December 10, 2010
STATE OF IDAHO, PLAINTIFF-APPELLANT,
IRVIN C. RAY, DEFENDANT-RESPONDENT.
Appeal from the District Court of the First Judicial District, State of Idaho, Bonner County. Hon. Steven C. Verby, District Judge.
The opinion of the court was delivered by: Melanson, Judge
2010 Opinion No. 82
Stephen W. Kenyon, Clerk
Order of the district court granting suppression of evidence, affirmed.
The state appeals from the district court‟s order suppressing evidence arising from an allegedly unlawful detention of a vehicle in which Irvin C. Ray was a passenger. For the reasons set forth below, we affirm.
On March 17, 2009, a state police officer was traveling west on a two-lane highway when he passed a silver Subaru wagon with only one headlight*fn1 traveling toward him in the eastbound lane. The Subaru was immediately followed by a pickup, in which Ray was a passenger. To effectuate a traffic stop of the Subaru, the officer made a U-turn and began pursuit. The officer followed the cars a short distance before activating his overhead lights just before a turnout. At this point the officer was directly behind Ray‟s pickup. Both vehicles pulled over into the turnout and the officer maneuvered his car between them--that is, directly behind the lead vehicle and approximately three to five car lengths in front of Ray‟s pickup. While passing Ray‟s pickup, the officer radioed dispatch and called out the license plate number of only the Subaru as his intent was to stop just that vehicle. Within seconds of passing Ray‟s pickup, the officer stepped from the patrol vehicle, which still had its lights on, and proceeded toward the pickup. The officer testified that he walked back to the pickup because, even though the officer had pulled in behind the lead vehicle, the pickup remained parked behind the officer‟s car. Therefore, for safety purposes, the officer felt the need to convey his intent to stop only the lead car and to ask the pickup‟s driver to continue on. It took the officer approximately sixteen seconds to walk back to the pickup, from the time he unlatched his patrol car door until the time he said "Hello" to Ray.
Upon reaching the pickup, however, the officer smelled a strong odor of unburnt marijuana coming from the open driver‟s side window and noticed that neither the driver nor Ray was wearing a seatbelt. The officer greeted the occupants, told them that he had only intended to stop the Subaru, began questioning them about the seatbelt violations, and examined their identifications. Ultimately, based on the smell of marijuana, the officer searched the occupants and the pickup. The officer found a marijuana pipe, rolling papers, and a small baggie of marijuana in Ray‟s pockets and 8.2 ounces of marijuana in a backpack in the pickup. Ray was charged in two separate cases with misdemeanor possession of drug paraphernalia, I.C. § 37-2734A(1), and felony possession of marijuana, I.C. § 37-2732(e).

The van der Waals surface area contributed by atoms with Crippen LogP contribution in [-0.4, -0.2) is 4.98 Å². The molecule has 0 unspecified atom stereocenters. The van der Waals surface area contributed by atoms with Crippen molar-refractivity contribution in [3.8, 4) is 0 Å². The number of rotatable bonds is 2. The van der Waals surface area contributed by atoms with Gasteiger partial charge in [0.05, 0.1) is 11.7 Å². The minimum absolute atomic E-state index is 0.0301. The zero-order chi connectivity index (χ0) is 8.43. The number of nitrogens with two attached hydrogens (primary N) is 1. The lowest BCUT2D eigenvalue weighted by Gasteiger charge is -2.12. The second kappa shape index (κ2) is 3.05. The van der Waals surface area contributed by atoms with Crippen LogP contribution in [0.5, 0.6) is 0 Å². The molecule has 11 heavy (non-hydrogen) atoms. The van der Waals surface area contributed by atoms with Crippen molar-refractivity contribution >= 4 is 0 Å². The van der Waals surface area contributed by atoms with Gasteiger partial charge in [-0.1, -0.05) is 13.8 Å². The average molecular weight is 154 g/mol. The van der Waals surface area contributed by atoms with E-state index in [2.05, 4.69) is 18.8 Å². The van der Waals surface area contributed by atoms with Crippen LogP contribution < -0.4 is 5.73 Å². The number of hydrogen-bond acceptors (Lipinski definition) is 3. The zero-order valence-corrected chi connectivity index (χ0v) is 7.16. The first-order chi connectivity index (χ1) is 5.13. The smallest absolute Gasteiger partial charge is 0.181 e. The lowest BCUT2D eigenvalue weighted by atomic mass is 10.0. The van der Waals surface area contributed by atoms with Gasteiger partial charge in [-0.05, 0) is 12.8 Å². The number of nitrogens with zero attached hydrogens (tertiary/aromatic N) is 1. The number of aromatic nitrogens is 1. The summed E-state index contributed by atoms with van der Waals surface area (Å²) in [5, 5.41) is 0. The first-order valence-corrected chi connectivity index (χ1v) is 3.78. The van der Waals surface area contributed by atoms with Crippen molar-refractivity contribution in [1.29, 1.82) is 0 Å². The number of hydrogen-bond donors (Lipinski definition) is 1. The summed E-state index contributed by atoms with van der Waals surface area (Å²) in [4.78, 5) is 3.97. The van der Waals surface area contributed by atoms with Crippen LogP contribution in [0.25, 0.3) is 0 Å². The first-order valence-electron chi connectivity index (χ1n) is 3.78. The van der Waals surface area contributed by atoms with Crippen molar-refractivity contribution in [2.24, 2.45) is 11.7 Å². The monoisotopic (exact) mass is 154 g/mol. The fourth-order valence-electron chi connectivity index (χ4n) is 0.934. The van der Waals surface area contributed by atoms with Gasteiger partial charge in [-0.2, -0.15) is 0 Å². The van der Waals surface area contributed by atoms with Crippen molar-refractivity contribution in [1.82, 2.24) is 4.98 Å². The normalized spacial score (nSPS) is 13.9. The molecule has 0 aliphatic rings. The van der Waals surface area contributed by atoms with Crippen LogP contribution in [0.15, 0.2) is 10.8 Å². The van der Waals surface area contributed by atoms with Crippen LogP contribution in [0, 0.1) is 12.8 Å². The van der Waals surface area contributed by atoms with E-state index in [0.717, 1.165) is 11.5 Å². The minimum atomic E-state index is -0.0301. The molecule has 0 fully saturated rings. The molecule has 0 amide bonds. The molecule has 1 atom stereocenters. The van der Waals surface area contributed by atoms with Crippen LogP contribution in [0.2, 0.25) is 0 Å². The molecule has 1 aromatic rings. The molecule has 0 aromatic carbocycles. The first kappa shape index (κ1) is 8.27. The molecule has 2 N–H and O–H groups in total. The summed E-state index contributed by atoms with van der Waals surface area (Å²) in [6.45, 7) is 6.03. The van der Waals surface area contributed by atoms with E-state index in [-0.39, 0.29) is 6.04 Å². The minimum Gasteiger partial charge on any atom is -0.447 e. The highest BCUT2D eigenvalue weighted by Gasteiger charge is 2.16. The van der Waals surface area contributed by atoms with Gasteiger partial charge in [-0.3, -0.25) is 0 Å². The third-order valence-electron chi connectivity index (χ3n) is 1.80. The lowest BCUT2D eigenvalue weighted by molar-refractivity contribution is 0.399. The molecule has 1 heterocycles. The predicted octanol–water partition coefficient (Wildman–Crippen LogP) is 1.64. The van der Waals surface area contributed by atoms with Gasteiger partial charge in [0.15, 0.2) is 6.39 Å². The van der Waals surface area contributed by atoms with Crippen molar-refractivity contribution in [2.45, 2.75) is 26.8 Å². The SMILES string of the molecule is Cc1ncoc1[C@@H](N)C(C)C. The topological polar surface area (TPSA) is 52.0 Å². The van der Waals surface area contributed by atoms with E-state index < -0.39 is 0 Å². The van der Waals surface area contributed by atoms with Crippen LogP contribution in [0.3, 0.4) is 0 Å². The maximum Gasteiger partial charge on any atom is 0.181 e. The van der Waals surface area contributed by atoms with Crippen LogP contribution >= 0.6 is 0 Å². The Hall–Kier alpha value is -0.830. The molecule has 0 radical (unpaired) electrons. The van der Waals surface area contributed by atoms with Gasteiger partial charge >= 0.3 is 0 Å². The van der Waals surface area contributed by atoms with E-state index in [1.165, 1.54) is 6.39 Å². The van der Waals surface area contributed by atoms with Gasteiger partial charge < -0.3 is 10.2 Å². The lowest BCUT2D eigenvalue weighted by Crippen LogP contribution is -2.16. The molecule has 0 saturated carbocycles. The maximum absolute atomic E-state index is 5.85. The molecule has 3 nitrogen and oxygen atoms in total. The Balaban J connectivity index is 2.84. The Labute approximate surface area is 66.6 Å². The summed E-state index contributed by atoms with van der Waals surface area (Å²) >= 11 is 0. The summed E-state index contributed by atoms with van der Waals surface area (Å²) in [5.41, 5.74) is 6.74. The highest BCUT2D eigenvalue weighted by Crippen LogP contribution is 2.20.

Ray moved to suppress the evidence against him in both cases, arguing that it was the fruit of an unlawful detention. After an evidentiary hearing, the district court granted Ray‟s suppression motion. The court held that, by activating his overhead lights, the officer had commanded Ray, pursuant to I.C. §§ 49-625 and 49-1404, to pull over and therefore detained Ray.*fn2 Thereafter, although the officer passed Ray, the act of walking back to the pickup continued the seizure because a reasonable person would not feel free to leave at that point. Because the officer had no probable cause to stop Ray, the court reasoned, the officer‟s actions constituted an unlawful detention mandating the suppression of the resulting collection of evidence.
The state appeals the district court‟s suppression order in the misdemeanor case.*fn3 The state argues that a driver, who yields to a police vehicle with activated overhead lights and chooses not to continue on after the police vehicle has passed, is not seized for purposes of the Fourth Amendment. Further, the state argues that the driver is not seized when, after choosing not to continue on, he is approached by the officer who had originally passed him. Alternatively, the state argues that, even if Ray was seized, suppression was not required because the detention was reasonable. Ray argues that he was seized, suppression is required, and he should be awarded attorney fees on appeal.
The state argues the district court erred in granting Ray‟s suppression motion because there was no seizure or, alternatively, because any seizure was reasonable. The standard of review of a suppression motion is bifurcated. State v. Willoughby, 147 Idaho 482, 485, 211 P.3d 91, 94 (2009). When a decision on a motion to suppress is challenged, we accept the trial court‟s findings of fact which are supported by substantial evidence, but we freely review the application of constitutional principles to the facts as found. Willoughby, 147 Idaho at 485-86, 211 P.3d at 94-95; State v. Atkinson, 128 Idaho 559, 561, 916 P.2d 1284, 1286 (Ct. App. 1996). At a suppression hearing, the power to assess the credibility of witnesses, resolve factual conflicts, weigh evidence, and draw factual inferences is vested in the trial court. State v. Valdez-Molina, 127 Idaho 102, 106, 897 P.2d 993, 997 (1995); State v. Schevers, 132 Idaho 786, 789, 979 P.2d 659, 662 (Ct. App. 1999).